more conflict with their parent(s)
less supervised by adults
more likely to become truants
more frequently abuse drugs and alcohol
more high-risk sexual behavior
more likely to join a gang
twice as likely to go to jail
four times as likely to need help for emotional and behavioral problems
more likely to participate in violent crime
more likely to commit suicide
twice as likely to get divorced in adulthood

Studies have also found that children who live in a two-parent family where one parent is
abusive or has a high level of antisocial behavior do not do as well as children whose parents
divorce if the child then lives in a single-parent family with the no abusive parent.

It is important to remember that every single-parent family is different. Children who are
living with a widowed mother will have a home life that is different from children with divorced
parents or those whose parents were never married. Children of divorced parents will have a
wide range of relationships with their parents and parents' partners depending on custody
arrangements and the commitment of the non-custodial parent to maintaining a relationship with
the child. Despite the fact that children from single-parent families often face a tougher time
economically and emotionally than children from two-biological-parent families, children from
single-parent families can grow up doing well in school and maintaining healthy behaviors and

Being a single parent can be hard and lonely. There is often no other adult with whom to
share decision-making, discipline, and financial responsibilities. The full burden of finding
responsible childcare, earning a living, and parenting falls on one individual. However, the lack
of a second parent often has a less negative impact on children than family instability, lack of
structure, and inconsistent enforcement of parental standards. Single parents may want to follow
these steps in order to create positive experiences for their children:

Find stable, safe child care.

Establish a home routine and stick to it.
Apply rules and discipline clearly and consistently.
Allow the child to be a child and not ask him or her to solve adult problems.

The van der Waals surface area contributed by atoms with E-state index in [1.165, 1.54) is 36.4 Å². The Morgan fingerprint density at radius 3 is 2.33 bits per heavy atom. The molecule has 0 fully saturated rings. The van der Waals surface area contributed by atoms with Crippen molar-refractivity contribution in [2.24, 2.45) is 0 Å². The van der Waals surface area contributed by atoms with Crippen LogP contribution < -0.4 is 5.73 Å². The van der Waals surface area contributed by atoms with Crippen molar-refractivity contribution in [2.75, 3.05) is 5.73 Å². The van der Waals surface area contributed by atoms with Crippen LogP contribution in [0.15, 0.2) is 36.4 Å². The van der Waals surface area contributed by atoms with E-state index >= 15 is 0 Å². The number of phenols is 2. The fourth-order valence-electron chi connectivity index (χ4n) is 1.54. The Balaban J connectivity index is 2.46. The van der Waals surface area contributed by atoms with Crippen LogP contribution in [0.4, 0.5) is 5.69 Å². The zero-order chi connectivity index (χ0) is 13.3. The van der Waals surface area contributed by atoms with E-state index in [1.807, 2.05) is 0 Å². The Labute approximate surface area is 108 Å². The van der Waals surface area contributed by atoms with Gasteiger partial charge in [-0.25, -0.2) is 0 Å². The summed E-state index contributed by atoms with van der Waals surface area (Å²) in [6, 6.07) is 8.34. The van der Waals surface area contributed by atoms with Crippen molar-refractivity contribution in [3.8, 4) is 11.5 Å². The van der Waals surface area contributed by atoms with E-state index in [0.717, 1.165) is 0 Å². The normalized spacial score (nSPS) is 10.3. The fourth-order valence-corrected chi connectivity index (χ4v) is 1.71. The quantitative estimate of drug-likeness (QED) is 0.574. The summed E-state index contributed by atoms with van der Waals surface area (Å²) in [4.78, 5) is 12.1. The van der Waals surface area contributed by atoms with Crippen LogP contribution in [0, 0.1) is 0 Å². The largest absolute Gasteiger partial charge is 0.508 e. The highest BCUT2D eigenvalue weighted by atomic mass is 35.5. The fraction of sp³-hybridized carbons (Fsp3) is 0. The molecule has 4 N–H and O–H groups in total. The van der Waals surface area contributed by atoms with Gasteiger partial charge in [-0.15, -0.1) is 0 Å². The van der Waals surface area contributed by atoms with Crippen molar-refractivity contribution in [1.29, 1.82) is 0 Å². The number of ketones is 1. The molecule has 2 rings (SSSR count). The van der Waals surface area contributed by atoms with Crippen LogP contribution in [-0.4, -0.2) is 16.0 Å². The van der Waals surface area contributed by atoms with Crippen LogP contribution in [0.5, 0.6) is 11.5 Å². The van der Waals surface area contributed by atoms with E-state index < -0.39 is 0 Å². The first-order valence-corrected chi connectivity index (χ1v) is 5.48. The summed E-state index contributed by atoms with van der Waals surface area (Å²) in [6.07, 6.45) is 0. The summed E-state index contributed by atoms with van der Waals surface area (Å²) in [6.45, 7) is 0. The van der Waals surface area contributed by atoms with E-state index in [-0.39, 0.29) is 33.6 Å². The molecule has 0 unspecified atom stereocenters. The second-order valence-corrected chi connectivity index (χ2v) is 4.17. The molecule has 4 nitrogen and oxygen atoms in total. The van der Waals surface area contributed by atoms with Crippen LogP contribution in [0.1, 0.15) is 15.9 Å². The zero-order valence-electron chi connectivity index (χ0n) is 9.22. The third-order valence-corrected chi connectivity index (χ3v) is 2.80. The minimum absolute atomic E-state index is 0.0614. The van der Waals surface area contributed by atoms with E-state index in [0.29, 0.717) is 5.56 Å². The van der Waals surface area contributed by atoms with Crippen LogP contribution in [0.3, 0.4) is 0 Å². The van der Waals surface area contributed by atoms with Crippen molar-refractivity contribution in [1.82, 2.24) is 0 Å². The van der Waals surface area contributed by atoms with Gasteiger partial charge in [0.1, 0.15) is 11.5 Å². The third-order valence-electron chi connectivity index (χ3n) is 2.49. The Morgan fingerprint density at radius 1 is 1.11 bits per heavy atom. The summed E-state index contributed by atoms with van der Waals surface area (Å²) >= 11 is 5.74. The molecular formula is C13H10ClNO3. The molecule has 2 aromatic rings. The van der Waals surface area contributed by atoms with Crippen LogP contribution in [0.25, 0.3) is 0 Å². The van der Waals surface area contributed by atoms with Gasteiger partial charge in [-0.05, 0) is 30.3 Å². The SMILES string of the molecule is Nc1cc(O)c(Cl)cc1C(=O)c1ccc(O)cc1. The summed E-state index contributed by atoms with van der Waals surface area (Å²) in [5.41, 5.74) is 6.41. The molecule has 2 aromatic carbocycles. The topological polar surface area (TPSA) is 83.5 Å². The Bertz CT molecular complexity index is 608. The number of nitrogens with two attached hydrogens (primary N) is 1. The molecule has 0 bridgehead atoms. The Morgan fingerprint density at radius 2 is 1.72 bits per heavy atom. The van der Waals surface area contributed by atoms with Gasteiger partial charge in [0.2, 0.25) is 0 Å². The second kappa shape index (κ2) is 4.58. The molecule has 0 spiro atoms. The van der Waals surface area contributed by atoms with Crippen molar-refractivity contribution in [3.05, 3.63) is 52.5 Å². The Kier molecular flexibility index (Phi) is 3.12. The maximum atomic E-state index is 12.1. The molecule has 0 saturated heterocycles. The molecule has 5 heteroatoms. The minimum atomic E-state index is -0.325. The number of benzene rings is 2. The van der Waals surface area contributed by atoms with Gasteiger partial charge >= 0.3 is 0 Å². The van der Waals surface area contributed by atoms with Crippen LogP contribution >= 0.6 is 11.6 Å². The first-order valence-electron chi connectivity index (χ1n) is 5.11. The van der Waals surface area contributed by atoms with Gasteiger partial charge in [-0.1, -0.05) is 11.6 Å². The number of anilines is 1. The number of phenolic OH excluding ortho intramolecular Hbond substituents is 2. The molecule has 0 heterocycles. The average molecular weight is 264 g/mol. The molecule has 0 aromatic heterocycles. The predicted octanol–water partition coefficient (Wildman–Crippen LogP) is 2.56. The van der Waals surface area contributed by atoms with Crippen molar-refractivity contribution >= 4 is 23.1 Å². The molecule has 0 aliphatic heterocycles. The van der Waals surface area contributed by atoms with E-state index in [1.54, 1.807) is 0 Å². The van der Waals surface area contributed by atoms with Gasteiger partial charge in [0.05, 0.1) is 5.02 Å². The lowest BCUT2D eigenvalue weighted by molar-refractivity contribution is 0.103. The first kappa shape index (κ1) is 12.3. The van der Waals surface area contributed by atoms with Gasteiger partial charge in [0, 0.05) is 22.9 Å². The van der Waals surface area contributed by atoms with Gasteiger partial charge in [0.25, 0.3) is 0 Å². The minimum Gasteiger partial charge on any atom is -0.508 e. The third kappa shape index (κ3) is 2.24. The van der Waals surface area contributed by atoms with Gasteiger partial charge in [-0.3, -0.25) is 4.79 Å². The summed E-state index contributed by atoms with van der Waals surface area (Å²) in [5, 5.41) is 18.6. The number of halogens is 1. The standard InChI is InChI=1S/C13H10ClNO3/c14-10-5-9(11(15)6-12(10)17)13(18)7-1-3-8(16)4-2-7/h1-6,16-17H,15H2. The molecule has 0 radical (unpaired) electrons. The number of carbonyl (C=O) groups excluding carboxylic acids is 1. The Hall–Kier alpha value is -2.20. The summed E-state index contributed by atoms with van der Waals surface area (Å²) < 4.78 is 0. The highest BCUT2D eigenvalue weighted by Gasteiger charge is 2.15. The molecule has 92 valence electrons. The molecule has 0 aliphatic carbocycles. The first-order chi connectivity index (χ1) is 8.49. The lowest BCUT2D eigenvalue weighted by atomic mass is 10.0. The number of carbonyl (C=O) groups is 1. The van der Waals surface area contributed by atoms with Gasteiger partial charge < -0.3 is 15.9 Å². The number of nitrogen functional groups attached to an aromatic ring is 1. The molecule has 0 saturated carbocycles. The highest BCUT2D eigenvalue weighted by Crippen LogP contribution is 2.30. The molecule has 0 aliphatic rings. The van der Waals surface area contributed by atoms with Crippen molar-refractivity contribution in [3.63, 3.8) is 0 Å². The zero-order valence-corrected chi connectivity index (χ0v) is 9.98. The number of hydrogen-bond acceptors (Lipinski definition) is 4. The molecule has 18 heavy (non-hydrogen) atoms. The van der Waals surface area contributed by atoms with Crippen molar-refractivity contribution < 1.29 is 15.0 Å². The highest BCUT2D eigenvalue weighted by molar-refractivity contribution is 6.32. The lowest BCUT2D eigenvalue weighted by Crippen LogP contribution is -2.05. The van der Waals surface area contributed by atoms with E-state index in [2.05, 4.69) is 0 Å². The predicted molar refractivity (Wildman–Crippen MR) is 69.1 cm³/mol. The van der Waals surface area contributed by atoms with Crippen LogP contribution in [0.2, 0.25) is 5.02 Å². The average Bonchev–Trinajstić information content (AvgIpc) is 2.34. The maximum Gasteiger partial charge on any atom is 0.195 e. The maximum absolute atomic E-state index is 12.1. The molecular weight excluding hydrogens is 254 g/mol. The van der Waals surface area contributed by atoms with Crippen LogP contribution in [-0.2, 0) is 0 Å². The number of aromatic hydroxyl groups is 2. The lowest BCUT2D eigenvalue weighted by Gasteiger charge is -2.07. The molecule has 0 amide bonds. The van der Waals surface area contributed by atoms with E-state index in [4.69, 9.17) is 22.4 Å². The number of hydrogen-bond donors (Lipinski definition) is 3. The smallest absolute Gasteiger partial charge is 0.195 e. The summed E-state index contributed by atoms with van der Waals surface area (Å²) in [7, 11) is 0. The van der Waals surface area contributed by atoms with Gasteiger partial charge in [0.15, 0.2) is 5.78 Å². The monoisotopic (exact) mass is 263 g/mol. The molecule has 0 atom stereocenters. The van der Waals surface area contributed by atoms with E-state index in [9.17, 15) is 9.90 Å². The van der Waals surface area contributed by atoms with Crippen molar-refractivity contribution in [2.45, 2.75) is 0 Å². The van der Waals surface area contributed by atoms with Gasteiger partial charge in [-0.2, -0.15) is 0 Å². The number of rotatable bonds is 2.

Get to know the important people (teachers, coaches, friends) in the child's life.
Answer questions about the other parent calmly and honestly.
Avoid behavior that causes the child to feel pressed to choose between divorced parents.
Explain financial limitations honestly.
D. How parenting affects the kids

Parenting style refers to the way in which parents choose to raise their children. The way
that people parent is an important factor in their children's socioemotional growth and
development. In her research, Diana Baumrind (1966) found what she considered to be the two
basic elements that help shape successful parenting: parental responsiveness and parental
demandingness. Through her studies, Baumrind identified three initial parenting styles:
authoritative parenting, authoritarian parenting, and permissive parenting. Maccoby and Martin
(1983) later expanded upon Baumrinds three original parenting styles by adding the uninvolved
or neglectful style, which has the most pervasive negative consequences across all domains.
While not every parent falls neatly into one category, these parenting styles generally correspond
with the type of discipline a parent chooses to use with his or her child or children.


Authoritative parenting is generally regarded as the most successful approach to

parenting because of its high level of involvement and balanced levels of control. Authoritative
parents set realistic expectations and consistent limits for their children, and provide them with